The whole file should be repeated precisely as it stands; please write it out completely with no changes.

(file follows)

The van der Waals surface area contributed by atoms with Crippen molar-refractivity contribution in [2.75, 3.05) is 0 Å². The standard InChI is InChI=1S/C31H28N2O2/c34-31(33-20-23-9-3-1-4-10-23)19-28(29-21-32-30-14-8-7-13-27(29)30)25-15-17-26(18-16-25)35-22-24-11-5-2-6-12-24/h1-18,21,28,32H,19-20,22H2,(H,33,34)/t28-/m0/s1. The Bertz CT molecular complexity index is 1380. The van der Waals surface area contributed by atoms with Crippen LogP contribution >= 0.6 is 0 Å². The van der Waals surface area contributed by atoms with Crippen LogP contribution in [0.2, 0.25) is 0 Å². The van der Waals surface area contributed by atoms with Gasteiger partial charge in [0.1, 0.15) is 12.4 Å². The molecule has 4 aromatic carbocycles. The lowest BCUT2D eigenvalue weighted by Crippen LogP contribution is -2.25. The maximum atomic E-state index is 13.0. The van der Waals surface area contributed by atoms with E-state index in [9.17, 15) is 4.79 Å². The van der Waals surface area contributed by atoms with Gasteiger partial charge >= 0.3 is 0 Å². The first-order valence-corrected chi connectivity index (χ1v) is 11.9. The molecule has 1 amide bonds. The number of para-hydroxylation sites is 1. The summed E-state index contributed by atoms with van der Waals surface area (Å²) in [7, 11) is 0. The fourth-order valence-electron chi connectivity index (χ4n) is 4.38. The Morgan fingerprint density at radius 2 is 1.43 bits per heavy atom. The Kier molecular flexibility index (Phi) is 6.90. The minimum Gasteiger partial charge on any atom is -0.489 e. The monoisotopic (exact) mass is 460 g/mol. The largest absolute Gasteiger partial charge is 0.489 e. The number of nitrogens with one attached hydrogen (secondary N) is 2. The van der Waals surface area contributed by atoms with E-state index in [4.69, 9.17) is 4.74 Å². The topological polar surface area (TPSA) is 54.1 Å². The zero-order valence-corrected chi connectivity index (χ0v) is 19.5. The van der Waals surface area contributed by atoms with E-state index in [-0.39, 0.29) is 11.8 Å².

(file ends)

The van der Waals surface area contributed by atoms with Crippen molar-refractivity contribution in [2.75, 3.05) is 0 Å². The standard InChI is InChI=1S/C31H28N2O2/c34-31(33-20-23-9-3-1-4-10-23)19-28(29-21-32-30-14-8-7-13-27(29)30)25-15-17-26(18-16-25)35-22-24-11-5-2-6-12-24/h1-18,21,28,32H,19-20,22H2,(H,33,34)/t28-/m0/s1. The Bertz CT molecular complexity index is 1380. The van der Waals surface area contributed by atoms with Crippen LogP contribution >= 0.6 is 0 Å². The van der Waals surface area contributed by atoms with Crippen LogP contribution in [0.2, 0.25) is 0 Å². The van der Waals surface area contributed by atoms with Gasteiger partial charge in [0.1, 0.15) is 12.4 Å². The molecule has 4 aromatic carbocycles. The lowest BCUT2D eigenvalue weighted by Crippen LogP contribution is -2.25. The maximum atomic E-state index is 13.0. The van der Waals surface area contributed by atoms with E-state index in [9.17, 15) is 4.79 Å². The van der Waals surface area contributed by atoms with Gasteiger partial charge >= 0.3 is 0 Å². The first-order valence-corrected chi connectivity index (χ1v) is 11.9. The molecule has 1 amide bonds. The number of para-hydroxylation sites is 1. The summed E-state index contributed by atoms with van der Waals surface area (Å²) in [7, 11) is 0. The fourth-order valence-electron chi connectivity index (χ4n) is 4.38. The Morgan fingerprint density at radius 2 is 1.43 bits per heavy atom. The Kier molecular flexibility index (Phi) is 6.90. The minimum Gasteiger partial charge on any atom is -0.489 e. The monoisotopic (exact) mass is 460 g/mol. The largest absolute Gasteiger partial charge is 0.489 e. The number of nitrogens with one attached hydrogen (secondary N) is 2. The van der Waals surface area contributed by atoms with E-state index in [4.69, 9.17) is 4.74 Å². The topological polar surface area (TPSA) is 54.1 Å². The zero-order valence-corrected chi connectivity index (χ0v) is 19.5. The van der Waals surface area contributed by atoms with E-state index in [-0.39, 0.29) is 11.8 Å².